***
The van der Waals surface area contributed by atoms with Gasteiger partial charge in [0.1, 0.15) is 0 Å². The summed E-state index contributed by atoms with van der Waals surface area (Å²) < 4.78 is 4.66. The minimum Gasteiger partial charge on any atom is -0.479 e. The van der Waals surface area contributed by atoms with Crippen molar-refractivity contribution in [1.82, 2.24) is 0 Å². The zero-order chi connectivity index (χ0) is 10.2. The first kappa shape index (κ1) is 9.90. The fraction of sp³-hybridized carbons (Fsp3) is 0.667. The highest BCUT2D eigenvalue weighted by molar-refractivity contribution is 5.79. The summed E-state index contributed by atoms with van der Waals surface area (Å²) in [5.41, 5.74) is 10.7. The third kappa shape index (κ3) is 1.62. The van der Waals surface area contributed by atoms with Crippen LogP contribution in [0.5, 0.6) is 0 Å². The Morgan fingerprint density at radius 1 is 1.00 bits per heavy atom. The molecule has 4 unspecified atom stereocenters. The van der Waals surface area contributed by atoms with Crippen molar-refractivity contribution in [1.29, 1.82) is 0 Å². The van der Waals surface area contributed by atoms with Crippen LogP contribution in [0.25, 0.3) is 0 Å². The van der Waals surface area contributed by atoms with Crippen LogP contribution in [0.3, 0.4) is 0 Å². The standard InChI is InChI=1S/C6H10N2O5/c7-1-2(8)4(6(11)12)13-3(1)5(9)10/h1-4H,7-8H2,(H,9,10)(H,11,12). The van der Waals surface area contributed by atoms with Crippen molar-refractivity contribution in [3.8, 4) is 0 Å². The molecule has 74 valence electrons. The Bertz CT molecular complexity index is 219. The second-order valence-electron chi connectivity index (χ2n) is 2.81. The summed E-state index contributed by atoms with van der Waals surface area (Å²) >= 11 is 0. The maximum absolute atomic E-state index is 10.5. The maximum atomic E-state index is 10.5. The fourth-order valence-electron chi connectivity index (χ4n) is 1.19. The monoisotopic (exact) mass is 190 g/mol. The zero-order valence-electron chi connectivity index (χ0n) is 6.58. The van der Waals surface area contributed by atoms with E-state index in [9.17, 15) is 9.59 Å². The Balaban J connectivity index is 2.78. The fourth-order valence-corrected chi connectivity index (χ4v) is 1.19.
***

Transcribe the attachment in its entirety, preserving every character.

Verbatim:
The van der Waals surface area contributed by atoms with Gasteiger partial charge in [0.1, 0.15) is 0 Å². The summed E-state index contributed by atoms with van der Waals surface area (Å²) < 4.78 is 4.66. The minimum Gasteiger partial charge on any atom is -0.479 e. The van der Waals surface area contributed by atoms with Crippen molar-refractivity contribution in [1.82, 2.24) is 0 Å². The zero-order chi connectivity index (χ0) is 10.2. The first kappa shape index (κ1) is 9.90. The fraction of sp³-hybridized carbons (Fsp3) is 0.667. The highest BCUT2D eigenvalue weighted by molar-refractivity contribution is 5.79. The summed E-state index contributed by atoms with van der Waals surface area (Å²) in [5.41, 5.74) is 10.7. The third kappa shape index (κ3) is 1.62. The van der Waals surface area contributed by atoms with Crippen LogP contribution in [0.5, 0.6) is 0 Å². The Morgan fingerprint density at radius 1 is 1.00 bits per heavy atom. The molecule has 4 unspecified atom stereocenters. The van der Waals surface area contributed by atoms with Crippen molar-refractivity contribution in [1.29, 1.82) is 0 Å². The van der Waals surface area contributed by atoms with Crippen LogP contribution in [0.25, 0.3) is 0 Å². The van der Waals surface area contributed by atoms with Crippen LogP contribution in [0.3, 0.4) is 0 Å². The standard InChI is InChI=1S/C6H10N2O5/c7-1-2(8)4(6(11)12)13-3(1)5(9)10/h1-4H,7-8H2,(H,9,10)(H,11,12). The van der Waals surface area contributed by atoms with Crippen molar-refractivity contribution in [3.8, 4) is 0 Å². The molecule has 74 valence electrons. The Bertz CT molecular complexity index is 219. The second-order valence-electron chi connectivity index (χ2n) is 2.81. The summed E-state index contributed by atoms with van der Waals surface area (Å²) >= 11 is 0. The maximum absolute atomic E-state index is 10.5. The maximum atomic E-state index is 10.5. The fourth-order valence-electron chi connectivity index (χ4n) is 1.19. The monoisotopic (exact) mass is 190 g/mol. The zero-order valence-electron chi connectivity index (χ0n) is 6.58. The van der Waals surface area contributed by atoms with E-state index in [9.17, 15) is 9.59 Å². The Balaban J connectivity index is 2.78. The fourth-order valence-corrected chi connectivity index (χ4v) is 1.19.